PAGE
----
State Politics

Politicians want to tap Idaho’s tobacco money again — this time for Medicaid changes

Money Idaho receives from a 1998 settlement with the major tobacco firms is often a target for funding new state health care initiatives. This year is no different, with Gov. Butch Otter hoping to use some of it to help pay for adjustments to Medicaid.
Money Idaho receives from a 1998 settlement with the major tobacco firms is often a target for funding new state health care initiatives. This year is no different, with Gov. Butch Otter hoping to use some of it to help pay for adjustments to Medicaid. The Boston Globe

A proposal to use $11.4 million in tobacco settlement dollars to pay for the governor’s “dual-waiver” health care plan caused a partisan rift Tuesday among the Joint Millennium Fund Committee.

The money comes from a 1998 settlement with the major tobacco firms. Four Democrats on the committee suggested the state is morally obligated to use that funding for tobacco prevention and cessation programs, rather than to address other state needs.

“That money can be viewed, in moral terms, as a bribe to the states,” said Sen. Grant Burgoyne, D-Boise. “It’s a kind of bribe to conflict us — we don’t get it if we don’t have a certain level of tobacco use. My goal is to drive usage to zero. ... So let’s not use the money for other things and buy into the (tobacco) industry’s attempt to get us to covet that money. Let’s use it to put the industry out of business.”

However, Burgoyne’s effort to block the $11.4 million shift failed on a 5-4 party-line vote.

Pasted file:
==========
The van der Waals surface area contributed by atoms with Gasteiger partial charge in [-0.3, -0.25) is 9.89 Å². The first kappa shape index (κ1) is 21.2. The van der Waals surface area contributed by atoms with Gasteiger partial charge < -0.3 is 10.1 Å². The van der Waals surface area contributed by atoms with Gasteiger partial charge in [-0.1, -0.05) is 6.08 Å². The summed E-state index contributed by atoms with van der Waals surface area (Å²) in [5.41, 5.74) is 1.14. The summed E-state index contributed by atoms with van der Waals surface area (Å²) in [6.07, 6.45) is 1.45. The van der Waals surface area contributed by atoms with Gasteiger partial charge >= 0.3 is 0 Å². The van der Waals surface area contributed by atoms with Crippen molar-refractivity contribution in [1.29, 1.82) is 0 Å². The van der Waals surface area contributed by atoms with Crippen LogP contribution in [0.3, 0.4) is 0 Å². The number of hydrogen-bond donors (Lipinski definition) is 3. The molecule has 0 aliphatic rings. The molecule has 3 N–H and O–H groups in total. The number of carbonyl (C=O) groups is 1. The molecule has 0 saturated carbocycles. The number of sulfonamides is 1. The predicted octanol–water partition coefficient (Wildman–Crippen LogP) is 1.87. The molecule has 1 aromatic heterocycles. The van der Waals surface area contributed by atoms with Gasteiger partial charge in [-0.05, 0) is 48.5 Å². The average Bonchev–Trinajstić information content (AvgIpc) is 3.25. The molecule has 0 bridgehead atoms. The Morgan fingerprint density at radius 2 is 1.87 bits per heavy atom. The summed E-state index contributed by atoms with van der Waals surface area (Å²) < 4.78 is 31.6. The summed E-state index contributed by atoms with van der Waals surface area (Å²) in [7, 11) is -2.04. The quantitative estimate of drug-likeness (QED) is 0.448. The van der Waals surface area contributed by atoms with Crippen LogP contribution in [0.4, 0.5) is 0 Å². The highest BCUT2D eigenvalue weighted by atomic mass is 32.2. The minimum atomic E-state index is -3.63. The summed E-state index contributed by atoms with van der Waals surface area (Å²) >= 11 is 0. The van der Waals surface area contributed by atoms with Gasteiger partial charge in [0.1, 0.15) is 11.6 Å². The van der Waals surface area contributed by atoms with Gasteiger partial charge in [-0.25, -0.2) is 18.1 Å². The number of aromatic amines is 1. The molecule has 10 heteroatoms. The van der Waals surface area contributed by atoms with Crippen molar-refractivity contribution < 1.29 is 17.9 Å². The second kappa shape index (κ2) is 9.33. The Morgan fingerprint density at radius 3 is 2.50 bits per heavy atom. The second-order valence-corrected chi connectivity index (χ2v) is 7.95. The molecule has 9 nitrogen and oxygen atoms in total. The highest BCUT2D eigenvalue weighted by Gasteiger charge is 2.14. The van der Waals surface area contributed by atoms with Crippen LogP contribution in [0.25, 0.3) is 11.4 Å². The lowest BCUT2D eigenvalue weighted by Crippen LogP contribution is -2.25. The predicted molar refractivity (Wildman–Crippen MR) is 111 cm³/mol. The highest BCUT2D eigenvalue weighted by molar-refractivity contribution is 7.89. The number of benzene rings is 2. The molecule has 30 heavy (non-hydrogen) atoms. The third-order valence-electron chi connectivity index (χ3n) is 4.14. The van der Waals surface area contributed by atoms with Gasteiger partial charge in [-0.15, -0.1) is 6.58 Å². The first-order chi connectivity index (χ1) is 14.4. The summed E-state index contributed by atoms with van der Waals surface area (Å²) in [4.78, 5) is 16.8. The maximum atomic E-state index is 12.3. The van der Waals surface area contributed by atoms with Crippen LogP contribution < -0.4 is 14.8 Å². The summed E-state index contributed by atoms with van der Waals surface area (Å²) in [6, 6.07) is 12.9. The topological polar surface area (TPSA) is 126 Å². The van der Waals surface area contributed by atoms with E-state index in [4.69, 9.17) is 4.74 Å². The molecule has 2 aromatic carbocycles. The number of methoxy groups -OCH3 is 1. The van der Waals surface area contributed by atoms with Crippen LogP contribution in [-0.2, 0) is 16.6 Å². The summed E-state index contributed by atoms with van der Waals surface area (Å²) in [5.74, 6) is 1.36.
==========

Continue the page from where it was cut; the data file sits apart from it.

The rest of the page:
“I understand the nature of the motion, but it’s way too restrictive,” said Rep. Stephen Hartgen, R-Twin Falls. “It would complicate an effort to fund a program I think we all recognize needs to move forward in some form.”

Gov. Butch Otter has proposed a dual-waiver health plan that would help about half of Idaho’s Medicaid gap population qualify for premium subsidies through the state exchange; a small number of people with high-cost, complex medical conditions also would qualify for Medicaid.

The plan requires legislative and federal approval — the House Health and Welfare Committee advanced it to the full House Wednesday after a public hearing. It has an estimated cost of $29.3 million. The governor is recommending that $11.4 million come from the tobacco settlement investment earnings, with the remainder coming from the general fund.

The Millennium Fund Committee recommends how tobacco settlement dollars should be used. It has about $15 million to allocate in fiscal 2019, although the joint budget committee approves the actual appropriations.

The five Republicans at Tuesday’s Millennium Fund meeting declined to take a position on the governor’s funding scheme. After defeating Burgoyne’s effort to block the $11.4 million transfer, they recommended using $3.6 million for various tobacco programs that are operated by Idaho’s public health districts and the Department of Health and Welfare. Any unexpended money at the end of fiscal 2019 would go back into the permanent endowment.

Tuesday’s committee action essentially leaves it up to the joint budget committee to decide whether the tobacco dollars should be tapped to help pay for the governor’s health care plan.

“We’re deferring to the budget committee’s judgment,” said Rep. Fred Wood, R-Burley, the co-chair of the Millennium Fund Committee.

The budget committee isn’t bound by the Millennium Fund recommendations, but it typically gives great deference to the germane committees. The whole question of funding could also be moot if the governor’s health plan fails to advance through the Legislature.

Spence may be contacted at bspence@lmtribune.com or (208) 791-9168. Statesman staff contributed.

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